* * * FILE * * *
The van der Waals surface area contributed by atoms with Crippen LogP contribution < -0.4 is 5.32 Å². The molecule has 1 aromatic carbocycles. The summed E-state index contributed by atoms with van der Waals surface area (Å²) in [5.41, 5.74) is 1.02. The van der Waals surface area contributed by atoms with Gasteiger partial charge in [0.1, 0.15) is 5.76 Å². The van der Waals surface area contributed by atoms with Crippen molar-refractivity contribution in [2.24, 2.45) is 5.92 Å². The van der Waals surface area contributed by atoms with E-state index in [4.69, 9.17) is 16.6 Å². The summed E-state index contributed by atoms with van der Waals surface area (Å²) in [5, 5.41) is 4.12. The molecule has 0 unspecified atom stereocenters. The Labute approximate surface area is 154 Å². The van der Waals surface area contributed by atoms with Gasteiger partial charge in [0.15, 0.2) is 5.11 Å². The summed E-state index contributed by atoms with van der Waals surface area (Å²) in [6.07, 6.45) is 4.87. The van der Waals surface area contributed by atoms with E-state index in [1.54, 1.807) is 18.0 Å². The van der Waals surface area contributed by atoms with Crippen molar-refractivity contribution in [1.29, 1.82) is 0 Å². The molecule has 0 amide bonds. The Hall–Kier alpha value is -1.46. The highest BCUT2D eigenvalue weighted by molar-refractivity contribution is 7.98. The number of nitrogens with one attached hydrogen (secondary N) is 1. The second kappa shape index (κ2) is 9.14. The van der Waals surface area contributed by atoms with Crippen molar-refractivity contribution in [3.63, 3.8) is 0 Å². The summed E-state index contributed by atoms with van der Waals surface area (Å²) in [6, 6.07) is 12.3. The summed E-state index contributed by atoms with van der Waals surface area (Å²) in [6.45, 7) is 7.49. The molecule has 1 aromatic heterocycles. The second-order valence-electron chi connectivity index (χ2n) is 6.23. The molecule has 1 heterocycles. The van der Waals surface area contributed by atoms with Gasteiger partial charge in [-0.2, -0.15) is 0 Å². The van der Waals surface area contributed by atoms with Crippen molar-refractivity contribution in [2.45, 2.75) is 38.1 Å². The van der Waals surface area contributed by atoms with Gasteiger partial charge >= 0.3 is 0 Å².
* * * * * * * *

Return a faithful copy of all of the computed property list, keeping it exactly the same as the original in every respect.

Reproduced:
The van der Waals surface area contributed by atoms with Crippen LogP contribution < -0.4 is 5.32 Å². The molecule has 1 aromatic carbocycles. The summed E-state index contributed by atoms with van der Waals surface area (Å²) in [5.41, 5.74) is 1.02. The van der Waals surface area contributed by atoms with Gasteiger partial charge in [0.1, 0.15) is 5.76 Å². The van der Waals surface area contributed by atoms with Crippen molar-refractivity contribution in [2.24, 2.45) is 5.92 Å². The van der Waals surface area contributed by atoms with E-state index in [4.69, 9.17) is 16.6 Å². The summed E-state index contributed by atoms with van der Waals surface area (Å²) in [5, 5.41) is 4.12. The molecule has 0 unspecified atom stereocenters. The Labute approximate surface area is 154 Å². The van der Waals surface area contributed by atoms with Gasteiger partial charge in [0.15, 0.2) is 5.11 Å². The summed E-state index contributed by atoms with van der Waals surface area (Å²) in [6.07, 6.45) is 4.87. The van der Waals surface area contributed by atoms with E-state index in [1.54, 1.807) is 18.0 Å². The van der Waals surface area contributed by atoms with Crippen molar-refractivity contribution in [1.29, 1.82) is 0 Å². The molecule has 0 amide bonds. The Hall–Kier alpha value is -1.46. The highest BCUT2D eigenvalue weighted by molar-refractivity contribution is 7.98. The number of nitrogens with one attached hydrogen (secondary N) is 1. The second kappa shape index (κ2) is 9.14. The van der Waals surface area contributed by atoms with Crippen molar-refractivity contribution in [3.63, 3.8) is 0 Å². The summed E-state index contributed by atoms with van der Waals surface area (Å²) in [6, 6.07) is 12.3. The summed E-state index contributed by atoms with van der Waals surface area (Å²) in [6.45, 7) is 7.49. The molecule has 1 aromatic heterocycles. The second-order valence-electron chi connectivity index (χ2n) is 6.23. The molecule has 1 heterocycles. The van der Waals surface area contributed by atoms with Gasteiger partial charge in [-0.2, -0.15) is 0 Å². The van der Waals surface area contributed by atoms with Crippen molar-refractivity contribution in [2.45, 2.75) is 38.1 Å². The van der Waals surface area contributed by atoms with Gasteiger partial charge >= 0.3 is 0 Å².